NYC announces new construction safety measures

February 3, 2009 5:56:39 PM PST
The city set more than 40 new rules Tuesday for the struggling construction industry to make high-risk sites safer and correct problems such as those that led to two deadly crane collapses last year. The Department of Buildings said it would require crane owners and engineers to sign off on repairs, stand by while cranes are raised and lowered and mandate more scrutiny of older equipment. Officials also are looking at a way to see a crane's maintenance history and age online before it's used, similar to Web sites that provide that information about used cars.

The city will require engineers to closely review plans for pouring concrete, including ways to protect the job from high winds, and to inspect construction elevators.

Nine people died in two tower crane collapses between March and May of last year, and more than a dozen others were killed in a spate of deadly accidents, many involving falls during the pouring of concrete.

The city responded with increased inspections, stopped work more often at sites and rewrote dozens of regulations that many in the industry said were onerous.

Since the accidents the industry has been crippled by the failing economy, with billions of dollars of projects canceled or postponed. Real estate experts said at a business conference Tuesday that developers were seeking to reduce construction costs by up to 25 percent to get projects off the ground.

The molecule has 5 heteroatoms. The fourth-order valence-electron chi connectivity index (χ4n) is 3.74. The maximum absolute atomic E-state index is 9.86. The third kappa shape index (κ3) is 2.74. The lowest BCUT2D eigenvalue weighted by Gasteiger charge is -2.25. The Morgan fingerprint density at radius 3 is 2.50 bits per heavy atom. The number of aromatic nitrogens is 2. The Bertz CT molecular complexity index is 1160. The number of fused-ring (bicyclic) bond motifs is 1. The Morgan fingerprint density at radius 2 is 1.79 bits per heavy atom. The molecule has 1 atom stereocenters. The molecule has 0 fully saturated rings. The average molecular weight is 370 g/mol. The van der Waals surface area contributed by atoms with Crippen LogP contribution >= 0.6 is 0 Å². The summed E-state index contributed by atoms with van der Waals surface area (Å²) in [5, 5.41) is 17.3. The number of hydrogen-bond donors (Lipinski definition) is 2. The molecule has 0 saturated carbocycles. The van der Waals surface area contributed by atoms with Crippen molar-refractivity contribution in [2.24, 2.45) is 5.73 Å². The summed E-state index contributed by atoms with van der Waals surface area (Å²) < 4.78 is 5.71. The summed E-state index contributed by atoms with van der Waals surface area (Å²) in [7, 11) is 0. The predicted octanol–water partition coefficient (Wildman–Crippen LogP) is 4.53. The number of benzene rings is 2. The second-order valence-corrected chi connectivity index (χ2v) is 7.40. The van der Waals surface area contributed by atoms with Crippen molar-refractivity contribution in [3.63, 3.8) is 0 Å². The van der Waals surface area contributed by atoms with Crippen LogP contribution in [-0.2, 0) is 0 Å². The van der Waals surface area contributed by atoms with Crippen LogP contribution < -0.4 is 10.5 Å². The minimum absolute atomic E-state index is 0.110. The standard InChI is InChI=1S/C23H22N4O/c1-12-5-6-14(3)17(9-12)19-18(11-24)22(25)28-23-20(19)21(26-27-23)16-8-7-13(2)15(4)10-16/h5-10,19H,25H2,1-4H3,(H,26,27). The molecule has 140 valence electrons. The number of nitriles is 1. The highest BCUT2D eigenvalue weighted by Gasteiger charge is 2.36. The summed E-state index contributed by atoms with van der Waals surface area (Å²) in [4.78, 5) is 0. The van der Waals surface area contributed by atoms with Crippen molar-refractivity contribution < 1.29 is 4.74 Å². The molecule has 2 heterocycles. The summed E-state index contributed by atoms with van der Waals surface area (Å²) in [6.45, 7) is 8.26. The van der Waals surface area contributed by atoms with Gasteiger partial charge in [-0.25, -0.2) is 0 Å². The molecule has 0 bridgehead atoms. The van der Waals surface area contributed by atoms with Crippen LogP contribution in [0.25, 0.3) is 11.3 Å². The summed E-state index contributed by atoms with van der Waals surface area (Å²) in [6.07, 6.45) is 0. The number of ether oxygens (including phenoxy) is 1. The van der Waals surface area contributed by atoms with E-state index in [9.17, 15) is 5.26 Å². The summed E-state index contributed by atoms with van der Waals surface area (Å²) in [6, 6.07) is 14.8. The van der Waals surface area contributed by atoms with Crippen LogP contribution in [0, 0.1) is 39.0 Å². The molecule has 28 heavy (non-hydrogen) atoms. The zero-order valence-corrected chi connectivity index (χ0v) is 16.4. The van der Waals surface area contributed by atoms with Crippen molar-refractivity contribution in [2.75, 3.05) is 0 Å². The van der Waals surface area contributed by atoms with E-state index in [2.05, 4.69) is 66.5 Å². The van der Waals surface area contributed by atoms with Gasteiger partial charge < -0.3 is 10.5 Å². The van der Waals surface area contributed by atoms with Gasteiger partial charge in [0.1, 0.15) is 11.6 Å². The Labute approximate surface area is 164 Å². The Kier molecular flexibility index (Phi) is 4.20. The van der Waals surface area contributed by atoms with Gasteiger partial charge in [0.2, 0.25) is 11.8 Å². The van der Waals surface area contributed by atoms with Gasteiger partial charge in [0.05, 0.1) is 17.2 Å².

The city didn't say whether more inspectors would be hired to execute the new rules or whether the contractors would cover more of the costs.

The rules "are headed in the right direction," but "some of it needs further discussion," said Louis Coletti, president of the city's Building Trades Employers Association, an advocate for contractors.

One new rule, for instance, would require more frequent inspections of older cranes, but it doesn't say how often or how many years a crane would have to be in service. Spot inspections around the city in November found that one-fourth of the 38 active tower cranes were more than 30 years old.

The Kodiak tower crane that collapsed on May 30, killing two workers, was 24 years old and had parts that were no longer made. Investigators said a badly repaired crane part cracked before the collapse.

Buildings officials said the rules would be clarified and take effect in the next few months.

The city spent $4 million hiring engineering consultants and inspecting more than 600 construction sites before rewriting the regulations.


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